Backdating this, because I forgot to write about it at the time…
This morning while riding the T to work, I was a witness to a police action on the Red Line. A man got on at Harvard, wearing a loose blue shirt and looking a little sketchy, but no more so than any of the regular drunks in the square. He sat across from me, next to a colleague of mine at the lab, and the train departed. We got perhaps a third of the way to Central when the conductor stopped and announced there was a “switching problem ahead”, and that we were going back. I looked at my friend, rolled my eyes, and prepared for a long wait.
When we got back to Harvard, I two police officers started walking up the train, one in the central aisle and one outside the car. The one outside stopped next to my friend, pointed at the man next to him through the window, and the officer inside drew his weapon and barked “show me your hands!” My friend put his Kindle down in bewilderment, the man next to him rolled his hands over, displaying a red dye on his palms. The cop said something like “easy, buddy”, turned him around roughly, and cuffed him. A man further down the car said “he put something in the cabin at the end”, and other officers got on the car and told the passengers to leave. I exited and moved several cars down, expecting that we would be on our way shortly. The conductors came on the loudspeaker again and told us that the train was being taken out of service, and to go upstairs to the inbound platform. We did, and I got to the lab only slightly later than usual, with no clear idea of what had happened.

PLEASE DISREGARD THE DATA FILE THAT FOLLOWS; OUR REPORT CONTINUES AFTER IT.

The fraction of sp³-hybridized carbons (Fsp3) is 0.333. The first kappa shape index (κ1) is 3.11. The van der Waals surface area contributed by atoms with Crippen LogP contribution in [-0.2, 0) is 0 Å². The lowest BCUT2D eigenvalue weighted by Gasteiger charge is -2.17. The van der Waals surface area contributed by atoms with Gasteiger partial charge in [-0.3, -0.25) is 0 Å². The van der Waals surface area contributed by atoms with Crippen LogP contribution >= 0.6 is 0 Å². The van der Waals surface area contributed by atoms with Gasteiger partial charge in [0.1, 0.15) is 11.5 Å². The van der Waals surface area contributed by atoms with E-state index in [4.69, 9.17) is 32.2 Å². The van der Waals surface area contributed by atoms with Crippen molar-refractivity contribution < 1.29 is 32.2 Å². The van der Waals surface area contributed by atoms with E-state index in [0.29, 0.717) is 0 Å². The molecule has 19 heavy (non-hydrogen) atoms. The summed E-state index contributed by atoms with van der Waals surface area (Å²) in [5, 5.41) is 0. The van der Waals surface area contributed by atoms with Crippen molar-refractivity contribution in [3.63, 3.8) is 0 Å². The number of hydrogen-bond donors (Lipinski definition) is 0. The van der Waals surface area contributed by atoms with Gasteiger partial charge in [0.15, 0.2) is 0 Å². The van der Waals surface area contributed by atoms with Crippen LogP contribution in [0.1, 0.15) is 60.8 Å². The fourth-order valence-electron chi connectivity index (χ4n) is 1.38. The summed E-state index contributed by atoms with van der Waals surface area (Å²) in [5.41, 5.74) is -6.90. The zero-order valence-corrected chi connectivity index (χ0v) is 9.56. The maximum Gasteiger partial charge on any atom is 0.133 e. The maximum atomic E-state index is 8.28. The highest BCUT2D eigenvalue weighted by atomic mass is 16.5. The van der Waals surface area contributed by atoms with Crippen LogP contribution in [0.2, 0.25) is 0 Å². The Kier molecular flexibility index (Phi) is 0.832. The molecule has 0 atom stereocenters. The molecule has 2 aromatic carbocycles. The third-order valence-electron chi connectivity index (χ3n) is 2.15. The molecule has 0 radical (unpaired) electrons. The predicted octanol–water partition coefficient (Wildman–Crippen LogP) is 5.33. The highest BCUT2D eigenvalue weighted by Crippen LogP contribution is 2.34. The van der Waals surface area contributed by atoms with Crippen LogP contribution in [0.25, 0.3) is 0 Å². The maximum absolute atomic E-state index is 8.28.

Checking WickedLocal and the Globe, I learned that Robert Carney, 34, of Everett, was arrested on suspicion of robbing the Citizens Bank at 6 JFK St. Apparently he passed a note to the teller, she gave him a bag of money, and the dye pack exploded in his hands. I’m surprised he chose to escape via the T, when it was so easy for the police to shut it down and trap him there. But apparently he wasn’t the only guy who thought this was a good idea, as it happened again the next week.